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[–] KillerMech 0 points 7 points (+7|-0) ago 

They are saying the wavelength that the light is seen in is ultraviolet, that the ionized iron particles are 2.8 million degrees Celsius.

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[–] carlip 1 points -1 points (+0|-1) ago 

Ok that makes sense, except for iron particles. The sun is not fusing anything into iron yet.

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[–] FructuoSo 0 points 4 points (+4|-0) ago 

And never will fuse. It already has iron because it is not a first generation star

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[–] aeschynanthus 0 points 2 points (+2|-0) ago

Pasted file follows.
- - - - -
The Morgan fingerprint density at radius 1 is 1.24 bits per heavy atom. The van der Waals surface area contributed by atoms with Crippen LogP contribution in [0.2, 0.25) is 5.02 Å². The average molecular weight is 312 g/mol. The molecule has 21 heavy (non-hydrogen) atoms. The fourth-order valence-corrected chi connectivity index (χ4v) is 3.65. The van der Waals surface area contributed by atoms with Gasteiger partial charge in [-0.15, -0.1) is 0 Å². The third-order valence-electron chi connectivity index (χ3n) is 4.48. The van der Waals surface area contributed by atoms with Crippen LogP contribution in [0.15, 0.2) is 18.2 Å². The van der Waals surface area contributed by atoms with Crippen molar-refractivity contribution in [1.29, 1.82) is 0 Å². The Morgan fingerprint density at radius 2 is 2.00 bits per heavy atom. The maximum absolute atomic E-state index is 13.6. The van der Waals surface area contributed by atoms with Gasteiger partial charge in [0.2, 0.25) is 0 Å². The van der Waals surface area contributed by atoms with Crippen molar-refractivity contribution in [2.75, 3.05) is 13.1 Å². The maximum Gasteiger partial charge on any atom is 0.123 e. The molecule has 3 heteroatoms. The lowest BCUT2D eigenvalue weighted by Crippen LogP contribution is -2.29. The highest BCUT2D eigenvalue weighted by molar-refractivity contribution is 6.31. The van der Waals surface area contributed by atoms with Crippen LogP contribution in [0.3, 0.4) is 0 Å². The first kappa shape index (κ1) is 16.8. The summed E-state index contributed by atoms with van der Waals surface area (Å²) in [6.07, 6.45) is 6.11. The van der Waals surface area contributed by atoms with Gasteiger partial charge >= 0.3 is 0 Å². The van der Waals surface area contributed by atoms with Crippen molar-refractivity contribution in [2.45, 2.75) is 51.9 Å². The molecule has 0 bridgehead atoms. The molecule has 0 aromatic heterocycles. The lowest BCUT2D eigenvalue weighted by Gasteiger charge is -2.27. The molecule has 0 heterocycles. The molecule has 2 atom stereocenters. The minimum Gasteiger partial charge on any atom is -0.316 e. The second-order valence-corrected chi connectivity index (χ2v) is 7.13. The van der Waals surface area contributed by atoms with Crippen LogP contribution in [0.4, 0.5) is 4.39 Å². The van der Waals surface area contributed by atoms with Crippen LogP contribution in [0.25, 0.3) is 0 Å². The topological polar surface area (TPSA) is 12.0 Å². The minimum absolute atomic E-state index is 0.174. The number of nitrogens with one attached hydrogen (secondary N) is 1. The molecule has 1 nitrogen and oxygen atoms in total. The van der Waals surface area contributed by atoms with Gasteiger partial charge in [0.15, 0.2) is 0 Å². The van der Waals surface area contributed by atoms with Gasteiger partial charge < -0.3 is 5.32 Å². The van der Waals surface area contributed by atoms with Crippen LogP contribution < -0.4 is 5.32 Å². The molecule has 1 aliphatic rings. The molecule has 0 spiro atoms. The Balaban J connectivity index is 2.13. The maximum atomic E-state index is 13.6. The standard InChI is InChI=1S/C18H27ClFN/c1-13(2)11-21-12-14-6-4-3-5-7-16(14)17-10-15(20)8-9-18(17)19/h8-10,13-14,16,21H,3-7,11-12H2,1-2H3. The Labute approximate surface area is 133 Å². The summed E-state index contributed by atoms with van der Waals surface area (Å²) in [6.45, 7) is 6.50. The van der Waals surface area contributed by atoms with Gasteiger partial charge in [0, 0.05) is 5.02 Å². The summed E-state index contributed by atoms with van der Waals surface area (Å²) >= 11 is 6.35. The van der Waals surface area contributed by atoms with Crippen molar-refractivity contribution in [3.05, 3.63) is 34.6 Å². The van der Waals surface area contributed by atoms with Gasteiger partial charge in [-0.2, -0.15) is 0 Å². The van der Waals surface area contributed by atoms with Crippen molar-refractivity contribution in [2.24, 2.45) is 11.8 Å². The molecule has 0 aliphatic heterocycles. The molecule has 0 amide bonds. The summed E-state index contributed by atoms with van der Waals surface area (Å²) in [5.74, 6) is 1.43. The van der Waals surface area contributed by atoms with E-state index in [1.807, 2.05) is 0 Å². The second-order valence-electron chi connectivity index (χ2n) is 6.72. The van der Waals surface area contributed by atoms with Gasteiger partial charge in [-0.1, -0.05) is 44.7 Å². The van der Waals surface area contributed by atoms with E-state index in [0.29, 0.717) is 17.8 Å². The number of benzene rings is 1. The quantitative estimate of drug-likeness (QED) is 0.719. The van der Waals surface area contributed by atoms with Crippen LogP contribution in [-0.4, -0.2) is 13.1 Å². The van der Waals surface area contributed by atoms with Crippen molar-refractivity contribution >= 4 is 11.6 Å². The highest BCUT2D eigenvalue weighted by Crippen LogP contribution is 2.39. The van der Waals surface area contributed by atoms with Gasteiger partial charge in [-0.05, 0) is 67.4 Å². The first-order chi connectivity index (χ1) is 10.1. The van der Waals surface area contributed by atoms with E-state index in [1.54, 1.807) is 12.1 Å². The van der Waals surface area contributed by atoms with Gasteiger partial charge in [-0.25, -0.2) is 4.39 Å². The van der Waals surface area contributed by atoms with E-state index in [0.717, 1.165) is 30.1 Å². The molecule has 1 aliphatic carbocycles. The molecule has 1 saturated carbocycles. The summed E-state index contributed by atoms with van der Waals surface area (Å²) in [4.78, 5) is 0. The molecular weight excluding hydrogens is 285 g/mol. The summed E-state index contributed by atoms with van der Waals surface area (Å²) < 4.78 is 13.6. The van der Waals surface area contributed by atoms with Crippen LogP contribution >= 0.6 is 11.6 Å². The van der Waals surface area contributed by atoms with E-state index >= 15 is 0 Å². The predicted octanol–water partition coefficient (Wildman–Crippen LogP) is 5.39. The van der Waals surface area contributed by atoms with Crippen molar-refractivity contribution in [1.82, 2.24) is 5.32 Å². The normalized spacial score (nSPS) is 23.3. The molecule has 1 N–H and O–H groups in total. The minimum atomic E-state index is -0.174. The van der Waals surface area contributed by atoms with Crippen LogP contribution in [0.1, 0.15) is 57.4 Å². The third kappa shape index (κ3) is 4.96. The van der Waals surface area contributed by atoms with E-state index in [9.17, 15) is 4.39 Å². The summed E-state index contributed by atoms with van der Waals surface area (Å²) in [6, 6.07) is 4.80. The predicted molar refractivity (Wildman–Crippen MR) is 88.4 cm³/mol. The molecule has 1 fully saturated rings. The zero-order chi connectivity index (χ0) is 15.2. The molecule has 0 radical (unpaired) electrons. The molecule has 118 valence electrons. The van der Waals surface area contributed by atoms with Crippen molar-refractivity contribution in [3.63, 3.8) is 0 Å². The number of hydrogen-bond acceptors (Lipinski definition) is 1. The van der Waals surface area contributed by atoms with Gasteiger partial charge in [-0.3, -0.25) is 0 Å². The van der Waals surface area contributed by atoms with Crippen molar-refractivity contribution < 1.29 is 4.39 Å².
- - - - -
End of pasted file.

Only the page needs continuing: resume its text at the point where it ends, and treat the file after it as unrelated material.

Also I think the temperature is the temperature required for that particular iron spectral line to form. Another spacecraft, STEREO, says in its site about observations made at 284 Å (= 28.4 nm) in the extreme ultraviolet region:

Light at this wavelength is emitted by Fe XV (iron ionized fourteen times) at 2.2 million degrees K.

"Ionized fourteen times" means 'having fourteen electrons removed'. I would think 2.8 million degrees gives iron with even more electrons removed.